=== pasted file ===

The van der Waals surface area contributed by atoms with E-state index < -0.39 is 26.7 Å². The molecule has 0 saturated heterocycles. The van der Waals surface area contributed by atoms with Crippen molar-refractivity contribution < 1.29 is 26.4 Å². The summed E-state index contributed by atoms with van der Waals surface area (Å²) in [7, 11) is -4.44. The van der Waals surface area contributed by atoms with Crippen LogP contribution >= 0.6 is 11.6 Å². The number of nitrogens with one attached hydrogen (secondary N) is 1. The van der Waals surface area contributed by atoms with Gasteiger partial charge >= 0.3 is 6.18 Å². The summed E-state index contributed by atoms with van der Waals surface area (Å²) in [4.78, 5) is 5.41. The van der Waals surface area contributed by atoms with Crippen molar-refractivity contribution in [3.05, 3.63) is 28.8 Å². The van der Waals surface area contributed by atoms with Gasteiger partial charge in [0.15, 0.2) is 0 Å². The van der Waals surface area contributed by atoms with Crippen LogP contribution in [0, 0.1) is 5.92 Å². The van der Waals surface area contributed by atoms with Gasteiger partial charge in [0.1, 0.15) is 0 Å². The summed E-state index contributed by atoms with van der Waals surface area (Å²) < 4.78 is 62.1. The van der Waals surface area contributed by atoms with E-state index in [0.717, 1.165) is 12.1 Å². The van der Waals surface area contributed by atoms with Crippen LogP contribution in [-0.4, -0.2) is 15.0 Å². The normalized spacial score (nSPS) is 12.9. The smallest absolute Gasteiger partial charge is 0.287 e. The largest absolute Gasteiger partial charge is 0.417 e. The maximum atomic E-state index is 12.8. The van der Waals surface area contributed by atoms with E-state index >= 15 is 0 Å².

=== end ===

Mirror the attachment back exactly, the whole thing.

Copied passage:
The van der Waals surface area contributed by atoms with E-state index < -0.39 is 26.7 Å². The molecule has 0 saturated heterocycles. The van der Waals surface area contributed by atoms with Crippen molar-refractivity contribution < 1.29 is 26.4 Å². The summed E-state index contributed by atoms with van der Waals surface area (Å²) in [7, 11) is -4.44. The van der Waals surface area contributed by atoms with Crippen LogP contribution >= 0.6 is 11.6 Å². The number of nitrogens with one attached hydrogen (secondary N) is 1. The van der Waals surface area contributed by atoms with Gasteiger partial charge >= 0.3 is 6.18 Å². The summed E-state index contributed by atoms with van der Waals surface area (Å²) in [4.78, 5) is 5.41. The van der Waals surface area contributed by atoms with Crippen molar-refractivity contribution in [3.05, 3.63) is 28.8 Å². The van der Waals surface area contributed by atoms with Gasteiger partial charge in [0.15, 0.2) is 0 Å². The van der Waals surface area contributed by atoms with Crippen LogP contribution in [0, 0.1) is 5.92 Å². The van der Waals surface area contributed by atoms with Gasteiger partial charge in [0.1, 0.15) is 0 Å². The summed E-state index contributed by atoms with van der Waals surface area (Å²) < 4.78 is 62.1. The van der Waals surface area contributed by atoms with E-state index in [0.717, 1.165) is 12.1 Å². The van der Waals surface area contributed by atoms with Crippen LogP contribution in [-0.4, -0.2) is 15.0 Å². The normalized spacial score (nSPS) is 12.9. The smallest absolute Gasteiger partial charge is 0.287 e. The largest absolute Gasteiger partial charge is 0.417 e. The maximum atomic E-state index is 12.8. The van der Waals surface area contributed by atoms with E-state index >= 15 is 0 Å².